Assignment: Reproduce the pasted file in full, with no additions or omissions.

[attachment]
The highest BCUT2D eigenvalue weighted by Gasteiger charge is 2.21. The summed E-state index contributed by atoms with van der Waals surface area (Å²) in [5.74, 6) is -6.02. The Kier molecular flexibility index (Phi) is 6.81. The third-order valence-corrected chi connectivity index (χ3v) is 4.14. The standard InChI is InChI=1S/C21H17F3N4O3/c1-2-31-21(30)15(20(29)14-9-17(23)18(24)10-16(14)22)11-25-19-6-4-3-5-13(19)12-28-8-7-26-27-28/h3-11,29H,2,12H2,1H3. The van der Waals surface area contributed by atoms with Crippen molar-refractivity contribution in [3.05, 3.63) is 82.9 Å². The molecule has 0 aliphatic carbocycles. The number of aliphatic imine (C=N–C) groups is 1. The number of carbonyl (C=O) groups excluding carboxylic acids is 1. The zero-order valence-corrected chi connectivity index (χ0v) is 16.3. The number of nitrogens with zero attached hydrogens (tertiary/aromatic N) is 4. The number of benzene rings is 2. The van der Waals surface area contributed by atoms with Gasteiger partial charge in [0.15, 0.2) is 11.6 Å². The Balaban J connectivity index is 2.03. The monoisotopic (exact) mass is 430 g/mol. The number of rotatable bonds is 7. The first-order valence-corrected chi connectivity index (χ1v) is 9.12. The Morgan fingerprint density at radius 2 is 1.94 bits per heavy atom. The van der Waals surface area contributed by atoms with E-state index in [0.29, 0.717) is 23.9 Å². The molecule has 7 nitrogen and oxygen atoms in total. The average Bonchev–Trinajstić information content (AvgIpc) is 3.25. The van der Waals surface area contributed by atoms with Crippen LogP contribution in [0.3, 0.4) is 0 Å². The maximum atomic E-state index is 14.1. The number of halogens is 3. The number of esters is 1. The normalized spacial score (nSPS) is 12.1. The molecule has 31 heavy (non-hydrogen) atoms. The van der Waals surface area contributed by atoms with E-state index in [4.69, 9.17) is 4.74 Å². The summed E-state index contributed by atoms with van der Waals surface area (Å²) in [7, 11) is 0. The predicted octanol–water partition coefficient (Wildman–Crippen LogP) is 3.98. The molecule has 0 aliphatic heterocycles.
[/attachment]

The highest BCUT2D eigenvalue weighted by Gasteiger charge is 2.21. The summed E-state index contributed by atoms with van der Waals surface area (Å²) in [5.74, 6) is -6.02. The Kier molecular flexibility index (Phi) is 6.81. The third-order valence-corrected chi connectivity index (χ3v) is 4.14. The standard InChI is InChI=1S/C21H17F3N4O3/c1-2-31-21(30)15(20(29)14-9-17(23)18(24)10-16(14)22)11-25-19-6-4-3-5-13(19)12-28-8-7-26-27-28/h3-11,29H,2,12H2,1H3. The van der Waals surface area contributed by atoms with Crippen molar-refractivity contribution in [3.05, 3.63) is 82.9 Å². The molecule has 0 aliphatic carbocycles. The number of aliphatic imine (C=N–C) groups is 1. The number of carbonyl (C=O) groups excluding carboxylic acids is 1. The zero-order valence-corrected chi connectivity index (χ0v) is 16.3. The number of nitrogens with zero attached hydrogens (tertiary/aromatic N) is 4. The number of benzene rings is 2. The van der Waals surface area contributed by atoms with Gasteiger partial charge in [0.15, 0.2) is 11.6 Å². The Balaban J connectivity index is 2.03. The monoisotopic (exact) mass is 430 g/mol. The number of rotatable bonds is 7. The first-order valence-corrected chi connectivity index (χ1v) is 9.12. The Morgan fingerprint density at radius 2 is 1.94 bits per heavy atom. The van der Waals surface area contributed by atoms with E-state index in [0.29, 0.717) is 23.9 Å². The molecule has 7 nitrogen and oxygen atoms in total. The average Bonchev–Trinajstić information content (AvgIpc) is 3.25. The van der Waals surface area contributed by atoms with Crippen LogP contribution in [0.3, 0.4) is 0 Å². The maximum atomic E-state index is 14.1. The number of halogens is 3. The number of esters is 1. The normalized spacial score (nSPS) is 12.1. The molecule has 31 heavy (non-hydrogen) atoms. The van der Waals surface area contributed by atoms with E-state index in [4.69, 9.17) is 4.74 Å². The summed E-state index contributed by atoms with van der Waals surface area (Å²) in [7, 11) is 0. The predicted octanol–water partition coefficient (Wildman–Crippen LogP) is 3.98. The molecule has 0 aliphatic heterocycles.